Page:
The first step in launching those studies is to hire consultants who could look into the city’s options. The council is expected to move forward on putting out a bid for those consulting services this week. Rod West, the utility group president of Entergy Corp., stressed in the press release that Entergy had undertaken a major effort to restore power “after the strongest hurricane ever to to hit our region.” He argued that the council’s threatened actions in recent days, if enacted, would make it hard for the local subsidiary to maintain its level of service in New Orleans. “It is obvious that we have reached a critical juncture in our relationship with the City Council,” West said. “While we believe that the actions of Entergy New Orleans have always been in the best interest of our New Orleans customers, some members of the council have publicly expressed a different opinion. Certain proposed actions would prohibit ENO from recovering critical storm restoration costs and freeze funding mechanisms previously approved by the council, thus inflicting further financial decline on ENO and adversely impacting ENO’s ability to provide quality service to its customers.”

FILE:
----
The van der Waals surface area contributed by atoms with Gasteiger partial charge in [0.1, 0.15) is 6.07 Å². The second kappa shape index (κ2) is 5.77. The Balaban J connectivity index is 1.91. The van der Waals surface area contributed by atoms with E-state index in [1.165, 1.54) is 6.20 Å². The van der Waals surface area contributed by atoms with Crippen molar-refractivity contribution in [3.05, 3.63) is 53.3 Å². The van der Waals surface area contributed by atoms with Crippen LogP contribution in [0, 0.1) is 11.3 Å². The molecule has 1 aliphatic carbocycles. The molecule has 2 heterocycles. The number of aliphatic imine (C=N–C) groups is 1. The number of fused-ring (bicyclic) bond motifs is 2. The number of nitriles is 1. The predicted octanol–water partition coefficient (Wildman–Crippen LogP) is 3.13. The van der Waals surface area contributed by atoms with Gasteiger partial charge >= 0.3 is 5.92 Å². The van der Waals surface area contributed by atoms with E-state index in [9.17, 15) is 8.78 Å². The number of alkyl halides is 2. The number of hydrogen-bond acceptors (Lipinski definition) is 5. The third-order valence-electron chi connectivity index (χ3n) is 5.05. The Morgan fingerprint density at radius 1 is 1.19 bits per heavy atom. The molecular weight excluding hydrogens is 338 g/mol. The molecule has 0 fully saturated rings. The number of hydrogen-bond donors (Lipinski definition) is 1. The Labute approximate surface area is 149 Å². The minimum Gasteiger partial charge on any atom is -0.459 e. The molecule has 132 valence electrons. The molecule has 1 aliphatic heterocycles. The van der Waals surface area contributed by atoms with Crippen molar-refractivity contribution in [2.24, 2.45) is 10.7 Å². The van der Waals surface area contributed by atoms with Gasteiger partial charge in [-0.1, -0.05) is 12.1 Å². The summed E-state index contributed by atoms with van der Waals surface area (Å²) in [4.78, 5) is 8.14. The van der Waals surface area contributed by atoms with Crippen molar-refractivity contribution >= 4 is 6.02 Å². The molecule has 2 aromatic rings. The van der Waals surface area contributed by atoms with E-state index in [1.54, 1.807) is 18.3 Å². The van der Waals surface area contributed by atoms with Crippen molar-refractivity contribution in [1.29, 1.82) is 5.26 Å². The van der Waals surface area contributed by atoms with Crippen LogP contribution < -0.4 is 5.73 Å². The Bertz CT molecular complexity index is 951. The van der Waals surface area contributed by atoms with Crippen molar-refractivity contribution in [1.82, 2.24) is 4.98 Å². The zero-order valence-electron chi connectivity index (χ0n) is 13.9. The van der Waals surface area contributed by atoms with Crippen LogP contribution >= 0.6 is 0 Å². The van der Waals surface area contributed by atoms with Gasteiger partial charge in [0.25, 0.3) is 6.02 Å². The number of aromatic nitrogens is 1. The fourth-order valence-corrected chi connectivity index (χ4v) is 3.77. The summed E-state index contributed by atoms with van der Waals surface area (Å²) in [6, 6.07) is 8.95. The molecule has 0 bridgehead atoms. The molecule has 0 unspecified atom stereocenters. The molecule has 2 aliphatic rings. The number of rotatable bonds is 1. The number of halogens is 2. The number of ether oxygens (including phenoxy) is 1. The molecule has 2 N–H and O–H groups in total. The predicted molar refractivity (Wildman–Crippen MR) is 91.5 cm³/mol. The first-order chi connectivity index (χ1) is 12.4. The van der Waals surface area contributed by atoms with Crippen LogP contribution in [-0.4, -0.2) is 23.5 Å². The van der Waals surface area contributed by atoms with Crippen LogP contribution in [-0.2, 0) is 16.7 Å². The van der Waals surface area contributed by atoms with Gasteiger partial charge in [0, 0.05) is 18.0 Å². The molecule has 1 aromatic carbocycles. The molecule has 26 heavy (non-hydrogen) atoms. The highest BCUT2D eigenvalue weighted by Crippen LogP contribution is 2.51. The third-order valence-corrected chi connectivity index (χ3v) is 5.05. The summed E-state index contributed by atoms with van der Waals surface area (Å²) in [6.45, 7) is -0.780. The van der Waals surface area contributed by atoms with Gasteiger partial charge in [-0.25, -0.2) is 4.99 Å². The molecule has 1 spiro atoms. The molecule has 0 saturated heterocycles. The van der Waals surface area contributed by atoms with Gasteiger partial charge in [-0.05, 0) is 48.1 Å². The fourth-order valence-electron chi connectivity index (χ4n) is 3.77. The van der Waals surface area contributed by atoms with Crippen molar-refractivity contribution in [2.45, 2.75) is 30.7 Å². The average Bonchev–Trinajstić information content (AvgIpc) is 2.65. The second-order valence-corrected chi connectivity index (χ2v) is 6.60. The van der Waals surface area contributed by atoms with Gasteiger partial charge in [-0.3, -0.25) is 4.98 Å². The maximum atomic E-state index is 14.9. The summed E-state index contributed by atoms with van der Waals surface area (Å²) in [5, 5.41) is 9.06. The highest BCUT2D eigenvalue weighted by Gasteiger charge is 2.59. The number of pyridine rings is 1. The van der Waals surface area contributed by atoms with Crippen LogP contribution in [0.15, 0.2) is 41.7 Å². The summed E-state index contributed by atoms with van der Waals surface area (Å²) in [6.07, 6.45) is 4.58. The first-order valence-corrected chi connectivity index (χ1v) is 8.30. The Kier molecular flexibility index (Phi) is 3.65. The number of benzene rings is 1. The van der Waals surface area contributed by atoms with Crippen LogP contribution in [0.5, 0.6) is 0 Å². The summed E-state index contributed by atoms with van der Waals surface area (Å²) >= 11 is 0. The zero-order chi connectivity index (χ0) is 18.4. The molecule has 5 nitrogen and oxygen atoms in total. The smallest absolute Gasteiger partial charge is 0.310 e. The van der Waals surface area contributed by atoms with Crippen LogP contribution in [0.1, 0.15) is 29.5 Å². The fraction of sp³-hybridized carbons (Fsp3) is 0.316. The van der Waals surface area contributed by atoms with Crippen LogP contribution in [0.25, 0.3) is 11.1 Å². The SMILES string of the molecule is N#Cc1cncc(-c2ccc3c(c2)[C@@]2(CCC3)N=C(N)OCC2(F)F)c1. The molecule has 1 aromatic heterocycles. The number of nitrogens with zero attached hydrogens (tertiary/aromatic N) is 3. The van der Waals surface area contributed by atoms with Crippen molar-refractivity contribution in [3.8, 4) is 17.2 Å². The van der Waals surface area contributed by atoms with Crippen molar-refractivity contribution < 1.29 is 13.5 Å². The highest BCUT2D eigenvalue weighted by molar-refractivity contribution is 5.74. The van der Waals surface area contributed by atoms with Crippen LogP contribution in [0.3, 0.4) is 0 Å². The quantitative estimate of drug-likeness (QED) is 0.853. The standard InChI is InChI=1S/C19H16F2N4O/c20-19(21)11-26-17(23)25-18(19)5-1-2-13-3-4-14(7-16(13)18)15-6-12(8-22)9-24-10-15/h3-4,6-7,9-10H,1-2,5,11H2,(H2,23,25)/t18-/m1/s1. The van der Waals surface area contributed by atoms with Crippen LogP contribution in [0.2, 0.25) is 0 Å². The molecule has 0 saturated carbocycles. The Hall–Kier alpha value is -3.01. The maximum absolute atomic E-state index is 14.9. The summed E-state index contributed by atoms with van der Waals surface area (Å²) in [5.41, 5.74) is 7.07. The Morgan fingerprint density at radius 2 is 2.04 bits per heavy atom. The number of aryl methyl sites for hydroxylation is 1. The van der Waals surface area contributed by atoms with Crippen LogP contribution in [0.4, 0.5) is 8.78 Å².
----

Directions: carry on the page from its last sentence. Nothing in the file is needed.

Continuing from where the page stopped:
The city council has four options proposed by Entergy. Most, of course, benefit Entergy. Are they just looking for more money?

Entergy laid out four options for the council. Three of those — the sale of the company to another utility, a spin-off into a standalone company outside of Entergy’s corporate umbrella and the creation of a new city-owned utility — are essentially the options that Moreno has floated. But an additional proposal would see Entergy New Orleans merge with Entergy Louisiana, which provides power throughout much of the rest of the state. That proposal would remove the utility from the City Council’s direct oversight, putting it under the jurisdiction of the state Public Service Commission. Such a move – which would require the approval of both regulatory bodies – would serve to reduce the council’s leverage over its electrical provider, which the current council has used to push for priority in power restoration as well as to craft more long-term initiatives such as increased investment in renewable energy. Entergy’s press release, however, pushes the potential benefits of that option, arguing that it would lead to lower rates and the ability to strengthen the combined company’s financial standing. The company presented the other options as requiring trade-offs.

The main question is do we need a separate utility in the city or could we use a state wide one? If state wide, the city council loses control.